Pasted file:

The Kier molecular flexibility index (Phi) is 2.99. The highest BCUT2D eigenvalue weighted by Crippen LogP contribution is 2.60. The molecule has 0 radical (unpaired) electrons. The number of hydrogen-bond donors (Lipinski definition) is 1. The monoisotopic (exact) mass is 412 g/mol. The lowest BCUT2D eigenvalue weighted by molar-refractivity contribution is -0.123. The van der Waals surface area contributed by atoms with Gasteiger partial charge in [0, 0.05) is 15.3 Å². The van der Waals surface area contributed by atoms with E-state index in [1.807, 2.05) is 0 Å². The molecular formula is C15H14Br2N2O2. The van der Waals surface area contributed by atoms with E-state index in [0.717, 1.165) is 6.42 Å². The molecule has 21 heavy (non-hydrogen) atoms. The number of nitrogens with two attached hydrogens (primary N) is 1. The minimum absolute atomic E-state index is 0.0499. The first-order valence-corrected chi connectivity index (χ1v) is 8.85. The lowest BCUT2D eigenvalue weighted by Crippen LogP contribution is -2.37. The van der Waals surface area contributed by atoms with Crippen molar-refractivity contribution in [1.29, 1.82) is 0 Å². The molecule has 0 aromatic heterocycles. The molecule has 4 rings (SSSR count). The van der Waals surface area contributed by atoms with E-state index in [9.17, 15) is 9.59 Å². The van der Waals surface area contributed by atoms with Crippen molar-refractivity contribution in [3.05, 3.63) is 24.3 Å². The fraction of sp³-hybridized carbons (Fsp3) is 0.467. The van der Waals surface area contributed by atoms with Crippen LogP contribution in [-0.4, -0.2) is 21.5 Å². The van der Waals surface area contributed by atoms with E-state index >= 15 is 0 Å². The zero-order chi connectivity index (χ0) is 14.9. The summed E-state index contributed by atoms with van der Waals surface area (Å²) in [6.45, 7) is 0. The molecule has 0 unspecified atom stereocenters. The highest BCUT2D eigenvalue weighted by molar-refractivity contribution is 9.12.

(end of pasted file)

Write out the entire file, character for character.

The Kier molecular flexibility index (Phi) is 2.99. The highest BCUT2D eigenvalue weighted by Crippen LogP contribution is 2.60. The molecule has 0 radical (unpaired) electrons. The number of hydrogen-bond donors (Lipinski definition) is 1. The monoisotopic (exact) mass is 412 g/mol. The lowest BCUT2D eigenvalue weighted by molar-refractivity contribution is -0.123. The van der Waals surface area contributed by atoms with Gasteiger partial charge in [0, 0.05) is 15.3 Å². The van der Waals surface area contributed by atoms with E-state index in [1.807, 2.05) is 0 Å². The molecular formula is C15H14Br2N2O2. The van der Waals surface area contributed by atoms with E-state index in [0.717, 1.165) is 6.42 Å². The molecule has 21 heavy (non-hydrogen) atoms. The number of nitrogens with two attached hydrogens (primary N) is 1. The minimum absolute atomic E-state index is 0.0499. The first-order valence-corrected chi connectivity index (χ1v) is 8.85. The lowest BCUT2D eigenvalue weighted by Crippen LogP contribution is -2.37. The van der Waals surface area contributed by atoms with Crippen molar-refractivity contribution in [1.29, 1.82) is 0 Å². The molecule has 0 aromatic heterocycles. The molecule has 4 rings (SSSR count). The van der Waals surface area contributed by atoms with E-state index in [9.17, 15) is 9.59 Å². The van der Waals surface area contributed by atoms with Crippen molar-refractivity contribution in [3.05, 3.63) is 24.3 Å². The fraction of sp³-hybridized carbons (Fsp3) is 0.467. The van der Waals surface area contributed by atoms with Crippen LogP contribution in [-0.4, -0.2) is 21.5 Å². The van der Waals surface area contributed by atoms with E-state index >= 15 is 0 Å². The zero-order chi connectivity index (χ0) is 14.9. The summed E-state index contributed by atoms with van der Waals surface area (Å²) in [6.45, 7) is 0. The molecule has 0 unspecified atom stereocenters. The highest BCUT2D eigenvalue weighted by molar-refractivity contribution is 9.12.